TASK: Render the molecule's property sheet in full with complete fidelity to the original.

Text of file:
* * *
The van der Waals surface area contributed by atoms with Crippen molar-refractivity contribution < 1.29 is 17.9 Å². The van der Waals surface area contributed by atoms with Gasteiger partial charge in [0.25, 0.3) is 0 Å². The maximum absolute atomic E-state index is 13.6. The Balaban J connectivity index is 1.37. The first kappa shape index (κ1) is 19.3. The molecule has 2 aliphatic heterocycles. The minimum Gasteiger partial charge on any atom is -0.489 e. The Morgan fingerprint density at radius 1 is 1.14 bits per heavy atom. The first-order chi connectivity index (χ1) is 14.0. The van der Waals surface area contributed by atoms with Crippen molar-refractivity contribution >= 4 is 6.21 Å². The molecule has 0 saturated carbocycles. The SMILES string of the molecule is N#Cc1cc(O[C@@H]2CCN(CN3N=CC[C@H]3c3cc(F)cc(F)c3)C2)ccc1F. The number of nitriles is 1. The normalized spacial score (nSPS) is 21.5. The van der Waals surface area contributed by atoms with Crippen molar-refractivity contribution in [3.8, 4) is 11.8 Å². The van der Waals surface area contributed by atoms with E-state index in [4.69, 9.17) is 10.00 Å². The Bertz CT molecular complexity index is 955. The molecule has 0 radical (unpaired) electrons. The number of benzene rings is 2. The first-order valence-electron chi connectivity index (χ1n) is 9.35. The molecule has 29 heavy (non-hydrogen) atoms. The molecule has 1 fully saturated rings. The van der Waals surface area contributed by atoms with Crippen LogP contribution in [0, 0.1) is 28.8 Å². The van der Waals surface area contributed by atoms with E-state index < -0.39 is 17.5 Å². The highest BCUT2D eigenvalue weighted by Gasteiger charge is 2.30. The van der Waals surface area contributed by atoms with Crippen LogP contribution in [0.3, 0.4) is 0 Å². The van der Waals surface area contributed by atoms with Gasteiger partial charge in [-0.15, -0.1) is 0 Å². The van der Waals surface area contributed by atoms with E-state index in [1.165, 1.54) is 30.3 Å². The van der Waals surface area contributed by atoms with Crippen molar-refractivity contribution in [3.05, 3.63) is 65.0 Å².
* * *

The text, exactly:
The van der Waals surface area contributed by atoms with Crippen molar-refractivity contribution < 1.29 is 17.9 Å². The van der Waals surface area contributed by atoms with Gasteiger partial charge in [0.25, 0.3) is 0 Å². The maximum absolute atomic E-state index is 13.6. The Balaban J connectivity index is 1.37. The first kappa shape index (κ1) is 19.3. The molecule has 2 aliphatic heterocycles. The minimum Gasteiger partial charge on any atom is -0.489 e. The Morgan fingerprint density at radius 1 is 1.14 bits per heavy atom. The first-order chi connectivity index (χ1) is 14.0. The van der Waals surface area contributed by atoms with Crippen molar-refractivity contribution >= 4 is 6.21 Å². The molecule has 0 saturated carbocycles. The SMILES string of the molecule is N#Cc1cc(O[C@@H]2CCN(CN3N=CC[C@H]3c3cc(F)cc(F)c3)C2)ccc1F. The number of nitriles is 1. The normalized spacial score (nSPS) is 21.5. The van der Waals surface area contributed by atoms with Crippen molar-refractivity contribution in [3.8, 4) is 11.8 Å². The van der Waals surface area contributed by atoms with E-state index in [4.69, 9.17) is 10.00 Å². The Bertz CT molecular complexity index is 955. The molecule has 0 radical (unpaired) electrons. The number of benzene rings is 2. The first-order valence-electron chi connectivity index (χ1n) is 9.35. The molecule has 29 heavy (non-hydrogen) atoms. The molecule has 1 fully saturated rings. The van der Waals surface area contributed by atoms with Crippen LogP contribution in [0, 0.1) is 28.8 Å². The van der Waals surface area contributed by atoms with E-state index < -0.39 is 17.5 Å². The highest BCUT2D eigenvalue weighted by Gasteiger charge is 2.30. The van der Waals surface area contributed by atoms with Crippen LogP contribution in [0.3, 0.4) is 0 Å². The van der Waals surface area contributed by atoms with Gasteiger partial charge in [-0.15, -0.1) is 0 Å². The van der Waals surface area contributed by atoms with E-state index in [1.165, 1.54) is 30.3 Å². The van der Waals surface area contributed by atoms with Crippen molar-refractivity contribution in [3.05, 3.63) is 65.0 Å².